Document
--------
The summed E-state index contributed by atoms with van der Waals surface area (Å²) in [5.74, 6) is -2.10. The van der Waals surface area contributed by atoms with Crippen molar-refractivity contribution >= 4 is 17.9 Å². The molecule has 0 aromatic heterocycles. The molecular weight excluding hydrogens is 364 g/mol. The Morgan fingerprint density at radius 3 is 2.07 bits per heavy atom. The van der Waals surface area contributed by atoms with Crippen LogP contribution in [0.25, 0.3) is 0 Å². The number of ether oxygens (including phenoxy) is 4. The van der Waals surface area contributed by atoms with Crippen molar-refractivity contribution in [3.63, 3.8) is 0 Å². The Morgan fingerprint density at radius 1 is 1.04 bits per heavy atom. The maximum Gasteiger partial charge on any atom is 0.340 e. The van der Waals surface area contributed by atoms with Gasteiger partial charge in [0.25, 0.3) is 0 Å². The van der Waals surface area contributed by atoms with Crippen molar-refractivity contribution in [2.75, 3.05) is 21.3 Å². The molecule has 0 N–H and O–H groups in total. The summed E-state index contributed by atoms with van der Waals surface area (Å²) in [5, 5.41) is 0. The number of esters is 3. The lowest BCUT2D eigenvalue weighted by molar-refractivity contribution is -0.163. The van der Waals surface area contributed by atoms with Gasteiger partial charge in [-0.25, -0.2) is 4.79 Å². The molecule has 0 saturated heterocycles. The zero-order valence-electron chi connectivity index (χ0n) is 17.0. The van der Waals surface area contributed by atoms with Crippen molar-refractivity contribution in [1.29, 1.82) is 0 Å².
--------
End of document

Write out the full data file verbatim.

The summed E-state index contributed by atoms with van der Waals surface area (Å²) in [5.74, 6) is -2.10. The van der Waals surface area contributed by atoms with Crippen molar-refractivity contribution >= 4 is 17.9 Å². The molecule has 0 aromatic heterocycles. The molecular weight excluding hydrogens is 364 g/mol. The Morgan fingerprint density at radius 3 is 2.07 bits per heavy atom. The van der Waals surface area contributed by atoms with Crippen LogP contribution in [0.25, 0.3) is 0 Å². The number of ether oxygens (including phenoxy) is 4. The van der Waals surface area contributed by atoms with Crippen molar-refractivity contribution in [3.63, 3.8) is 0 Å². The Morgan fingerprint density at radius 1 is 1.04 bits per heavy atom. The maximum Gasteiger partial charge on any atom is 0.340 e. The van der Waals surface area contributed by atoms with Gasteiger partial charge in [0.25, 0.3) is 0 Å². The van der Waals surface area contributed by atoms with Crippen molar-refractivity contribution in [2.75, 3.05) is 21.3 Å². The molecule has 0 N–H and O–H groups in total. The summed E-state index contributed by atoms with van der Waals surface area (Å²) in [5, 5.41) is 0. The number of esters is 3. The lowest BCUT2D eigenvalue weighted by molar-refractivity contribution is -0.163. The van der Waals surface area contributed by atoms with Gasteiger partial charge in [-0.25, -0.2) is 4.79 Å². The molecule has 0 saturated heterocycles. The zero-order valence-electron chi connectivity index (χ0n) is 17.0. The van der Waals surface area contributed by atoms with Crippen molar-refractivity contribution in [1.29, 1.82) is 0 Å².